In TLO 11 (posted 8 Jan 2014), I wrote that: “When we think and talk about building relationships online, we move beyond the Technology of TLO to the other ‘Big T’, which is Trust. In all relationships, personal as well as professional, face-to-face and at-a-distance, nothing meaningful and lasting can be achieved until we have established Trust.” A number of readers responded to that idea with the very good question: Yes, but how can trust be built in an online environment? If you can’t be in the same physical space with someone, shake their hands and look them in the eye, how or why would you trust them?
Please welcome Marc Anderson as the newest TESOL blogger. Marc’s biweekly blogs will focus on sharing fun, interactive games for you to use and adapt in your English language classes. Marc’s previous blogs with TESOL as a guest blogger include the highly popular “Best Language Learning Games” series.
The Game: The object of Words of Fortune is to form the best possible words from any of the 8 letters that describe the word challenge card in each play.
Research Says: Research supports the use of a vocabulary game like this to bring real world context into the classroom and enhance students’ use of English in a flexible, communicative way (Asian EFL Journal, December, 2003.)
Some time ago, I attended a professional development seminar presented by Patricia Lannes, Project Director of CALTA21, an innovative partnership between museums and community colleges that uses art as a catalyst for enhancing adult ELLs’ language and critical thinking skills. Patricia kicked off the seminar by projecting an unfamiliar painting on a large screen and asking us three simple questions:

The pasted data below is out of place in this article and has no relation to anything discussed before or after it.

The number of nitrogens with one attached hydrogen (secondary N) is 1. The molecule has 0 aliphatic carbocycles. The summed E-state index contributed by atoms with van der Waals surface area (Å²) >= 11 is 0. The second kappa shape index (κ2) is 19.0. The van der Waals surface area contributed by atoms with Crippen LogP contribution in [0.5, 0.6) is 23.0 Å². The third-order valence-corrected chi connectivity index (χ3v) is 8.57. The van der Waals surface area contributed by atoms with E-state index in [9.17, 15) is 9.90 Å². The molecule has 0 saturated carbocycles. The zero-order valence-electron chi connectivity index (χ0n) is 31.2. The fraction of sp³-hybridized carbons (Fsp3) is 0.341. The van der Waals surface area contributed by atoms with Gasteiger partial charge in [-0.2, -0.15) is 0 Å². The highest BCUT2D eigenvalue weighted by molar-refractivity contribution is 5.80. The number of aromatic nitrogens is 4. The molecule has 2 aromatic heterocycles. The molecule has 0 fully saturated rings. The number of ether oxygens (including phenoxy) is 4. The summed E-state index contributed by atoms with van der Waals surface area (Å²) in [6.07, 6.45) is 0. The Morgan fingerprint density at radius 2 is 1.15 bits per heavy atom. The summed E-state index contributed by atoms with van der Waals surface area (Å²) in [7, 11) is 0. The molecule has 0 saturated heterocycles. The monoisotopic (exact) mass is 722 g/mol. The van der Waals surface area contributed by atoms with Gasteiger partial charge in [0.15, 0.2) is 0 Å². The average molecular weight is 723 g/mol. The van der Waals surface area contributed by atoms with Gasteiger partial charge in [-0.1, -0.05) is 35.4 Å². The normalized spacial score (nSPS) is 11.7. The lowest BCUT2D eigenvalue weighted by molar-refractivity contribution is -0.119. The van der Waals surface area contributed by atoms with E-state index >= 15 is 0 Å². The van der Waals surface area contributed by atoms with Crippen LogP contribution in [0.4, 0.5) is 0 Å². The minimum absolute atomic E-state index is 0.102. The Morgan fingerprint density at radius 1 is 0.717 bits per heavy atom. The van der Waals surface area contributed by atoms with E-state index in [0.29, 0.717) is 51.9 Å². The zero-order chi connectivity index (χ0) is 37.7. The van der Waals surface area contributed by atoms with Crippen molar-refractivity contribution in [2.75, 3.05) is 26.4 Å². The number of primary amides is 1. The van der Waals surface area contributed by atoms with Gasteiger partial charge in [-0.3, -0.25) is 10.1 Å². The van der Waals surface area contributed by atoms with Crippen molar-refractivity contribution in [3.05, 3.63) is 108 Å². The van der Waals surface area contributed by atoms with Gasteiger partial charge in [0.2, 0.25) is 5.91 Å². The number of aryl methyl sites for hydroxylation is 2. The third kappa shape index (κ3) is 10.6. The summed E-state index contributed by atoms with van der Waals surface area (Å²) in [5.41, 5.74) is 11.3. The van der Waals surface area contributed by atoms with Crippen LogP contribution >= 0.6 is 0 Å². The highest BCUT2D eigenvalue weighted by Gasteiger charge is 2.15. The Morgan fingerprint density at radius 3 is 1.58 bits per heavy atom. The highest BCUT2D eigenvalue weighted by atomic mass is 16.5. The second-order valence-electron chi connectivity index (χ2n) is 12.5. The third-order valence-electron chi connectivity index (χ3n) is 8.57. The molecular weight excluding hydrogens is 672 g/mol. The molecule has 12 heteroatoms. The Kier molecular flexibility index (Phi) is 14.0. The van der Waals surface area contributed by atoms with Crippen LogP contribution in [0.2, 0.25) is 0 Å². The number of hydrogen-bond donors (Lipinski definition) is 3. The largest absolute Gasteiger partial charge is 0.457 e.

- What’s going on in this picture?
- What do you see that makes you say that?
- What more can we find?
These three open-ended questions stimulated a rush of comments, as different members of the audience noticed and pointed to different facets of the art work, drawing widely varied conclusions about “what was going on” in the chosen painting.
Dr. Larsen-Freeman will deliver a keynote address titled, “Complexity Theory: Renewing Our Understanding of Language, Learning, and Teaching” at the TESOL 2014 International Convention & English Language Expo, 8 am, Saturday, 29 March.
When one of our students asks us something we don’t have an immediate answer to, without thinking, we may remark “That’s a good question!” Calling a question “good” can be an admission that we don’t know the answer, or it may be a stalling maneuver while we search for a plausible one.
It could also mean the opposite. As I read in a blog recently: “A good question is one to which I know the answer off-hand.” “A very good question” means “I even have a slide for it,” and “a great question” means “It’s the NEXT slide up!”